Curricular Integration Workshops at Oikonomia Network Schools

This is the first in a series of articles sharing insights from a joint curricular development initiative of the Oikonomia Network, the Theology of Work Project and three ON schools (Asbury, Assemblies of God and Western). Reprinted from ON.

This March, Will Messenger of the Theology of Work Project and I met individually with 15 faculty on the campuses of three Oikonomia Network schools: Asbury, Assemblies of God and Western. These meetings represented a joint effort by the ON, the Theology of Work Project and the three schools to take curricular integration of faith and work to the next level. In the coming months, we will be sharing results and insights from this initiative to inspire and inform future curricular thinking by educators everywhere.

Our meetings covered a variety of different disciplines including New Testament and Old Testament, systematic theology, preaching, church history, ethics, missional formation and social entrepreneurship. The agenda for each meeting was to identify appropriate biblical/theological materials, and think together about how these elements might be applied and integrated into courses.

Participating faculty forwarded selected syllabi to us a month in advance of the visit, to enable us to come up with specific ideas about integration. Each faculty member then met individually with us on two successive days, for 90 minutes each day. Our goal was to work out concrete changes that could be made to each class. Faculty will report on these changes in future issues of the ON newsletter, after teaching revised classes in coming semesters.

Prior to each seminary visit, we invited each faculty member to join us in an individual Skype call. Most took advantage of this opportunity. This helped considerably to clarify expectations and to enable us to come prepared with specific suggestions about relevant ideas for courses.

A number of faculty approached our visit with suspicion. They suspected we had a predetermined package of resources to sell, a particular view of capitalism to champion, or were involved in some sort of evaluation process. Once we clarified that our goal was to help them incorporate biblical materials about work into their classes according to their own perspectives, suspicions faded,  but it did make for an awkward start in some cases.

In every case, we enjoyed mutually stimulating conversations. It is unusual for most academics to open up in-depth discussions about courses they are teaching. This requires openness and vulnerability. We were grateful for that trust. Many participants said they had never engaged in such a deep conversation about their course content, and certainly not as it related to integrating faith and work.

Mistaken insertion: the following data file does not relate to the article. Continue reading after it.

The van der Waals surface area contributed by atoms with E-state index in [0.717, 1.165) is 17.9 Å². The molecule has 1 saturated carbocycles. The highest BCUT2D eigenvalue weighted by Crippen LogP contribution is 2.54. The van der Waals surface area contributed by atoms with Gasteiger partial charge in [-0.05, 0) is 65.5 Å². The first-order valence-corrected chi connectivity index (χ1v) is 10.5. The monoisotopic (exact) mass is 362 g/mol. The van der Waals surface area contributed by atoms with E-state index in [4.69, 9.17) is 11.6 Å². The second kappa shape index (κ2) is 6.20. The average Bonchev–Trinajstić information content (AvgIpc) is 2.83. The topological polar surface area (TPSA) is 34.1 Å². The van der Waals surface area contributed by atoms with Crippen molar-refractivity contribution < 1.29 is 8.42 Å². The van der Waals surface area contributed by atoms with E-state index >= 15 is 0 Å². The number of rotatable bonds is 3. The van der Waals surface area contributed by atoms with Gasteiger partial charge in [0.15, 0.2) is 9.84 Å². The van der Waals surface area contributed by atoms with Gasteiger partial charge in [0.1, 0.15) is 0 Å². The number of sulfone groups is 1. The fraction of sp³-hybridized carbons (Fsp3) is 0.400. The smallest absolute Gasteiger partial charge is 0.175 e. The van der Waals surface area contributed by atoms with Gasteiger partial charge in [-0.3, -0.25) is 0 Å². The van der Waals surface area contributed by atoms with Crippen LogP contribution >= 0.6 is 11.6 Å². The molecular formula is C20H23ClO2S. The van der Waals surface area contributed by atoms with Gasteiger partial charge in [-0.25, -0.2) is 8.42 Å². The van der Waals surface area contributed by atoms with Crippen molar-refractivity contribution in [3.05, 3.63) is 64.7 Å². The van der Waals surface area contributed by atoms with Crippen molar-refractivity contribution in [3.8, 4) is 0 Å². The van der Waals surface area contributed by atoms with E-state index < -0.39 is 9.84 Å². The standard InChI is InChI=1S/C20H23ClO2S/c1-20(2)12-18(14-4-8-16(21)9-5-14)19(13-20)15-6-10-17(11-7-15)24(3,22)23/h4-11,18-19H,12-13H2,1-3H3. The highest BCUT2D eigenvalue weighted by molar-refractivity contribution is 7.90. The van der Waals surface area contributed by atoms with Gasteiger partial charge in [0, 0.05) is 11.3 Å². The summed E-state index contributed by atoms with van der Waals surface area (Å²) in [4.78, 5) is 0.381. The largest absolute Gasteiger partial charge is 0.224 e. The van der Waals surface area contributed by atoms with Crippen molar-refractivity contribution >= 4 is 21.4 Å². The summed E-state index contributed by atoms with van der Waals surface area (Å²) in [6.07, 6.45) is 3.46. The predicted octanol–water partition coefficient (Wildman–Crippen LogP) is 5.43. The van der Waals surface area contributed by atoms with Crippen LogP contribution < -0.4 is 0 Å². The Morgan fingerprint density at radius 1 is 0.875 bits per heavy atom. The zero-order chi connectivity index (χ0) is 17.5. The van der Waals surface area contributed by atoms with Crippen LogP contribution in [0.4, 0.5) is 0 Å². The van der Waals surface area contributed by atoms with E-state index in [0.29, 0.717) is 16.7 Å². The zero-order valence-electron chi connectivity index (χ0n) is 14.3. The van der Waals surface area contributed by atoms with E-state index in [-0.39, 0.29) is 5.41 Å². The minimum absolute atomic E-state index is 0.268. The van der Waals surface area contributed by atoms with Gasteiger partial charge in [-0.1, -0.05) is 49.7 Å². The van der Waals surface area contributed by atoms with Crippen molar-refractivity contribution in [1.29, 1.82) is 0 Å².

Integrating modules related to work and the economy in core seminary courses remains a long-term challenge. We had hoped that in each class, faculty might find half a dozen places where significant interaction with theology of work-related concerns might be introduced, but the reality was that most limited their anticipated changes to one or two minor additions. Often, they felt their syllabi were already too crowded. Yet all faculty expressed appreciation for our conversations and suggestions, saying in most cases that otherwise they couldn’t have taken the time necessary to go looking for this sort of material for themselves.

We realized from these comments that looking for applications to faith and work feels like trying to learn a new discipline. We didn’t experience resistance to the topics we were talking about in theory. It was the practical pressure of crowded syllabi and multiple expectations that faculty identified as the limiting factors.

Two big takeaways for us:

  1. Course curricula are so full that in order to be considered, new elements must be small and directly relevant bite-sized modules or short videos that can be creatively integrated within present topics and assignments.
  2. We were confirmed in our perception that most theological coursework doesn’t train students to equip congregants for their work outside the church. It is rare to find specific ways in which course content is designed to ensure that pastors are trained to equip people to live as Christians in their workplaces.

Only a few participants were previously aware of the Theology of Work Bible Commentary and associated faith at work resources that are available free online. Only one person had used this previously in coursework. Most said they needed assistance to appreciate how much source material is there, how it is organized and how it can be accessed online. In addition, most participants said that they would have still been unlikely to incorporate use of this Bible commentary in their teaching if they had not received the sort of specific examples relevant to their particular syllabus that we provided in the workshops. At two seminaries, we also made larger group presentations about resources available at the TOW website at faculty meetings, which proved very helpful.

We ended up producing numerous lists of possible pieces for classroom input, student readings and videos in different subject areas. We will present some of these in specific subject areas in future Oikonomia Network newsletters.

Alistair Mackenzie is a Teaching Fellow at Laidlaw College – Christchurch, New Zealand and has also worked part-time with the Theology of Work Project.  He is the author of Where’s God on Monday?, SoulPurpose: Making a Difference in Life and Work and Just Decisions: Christians Ethics Go to Work, and the founding director of Faith at Work (NZ).

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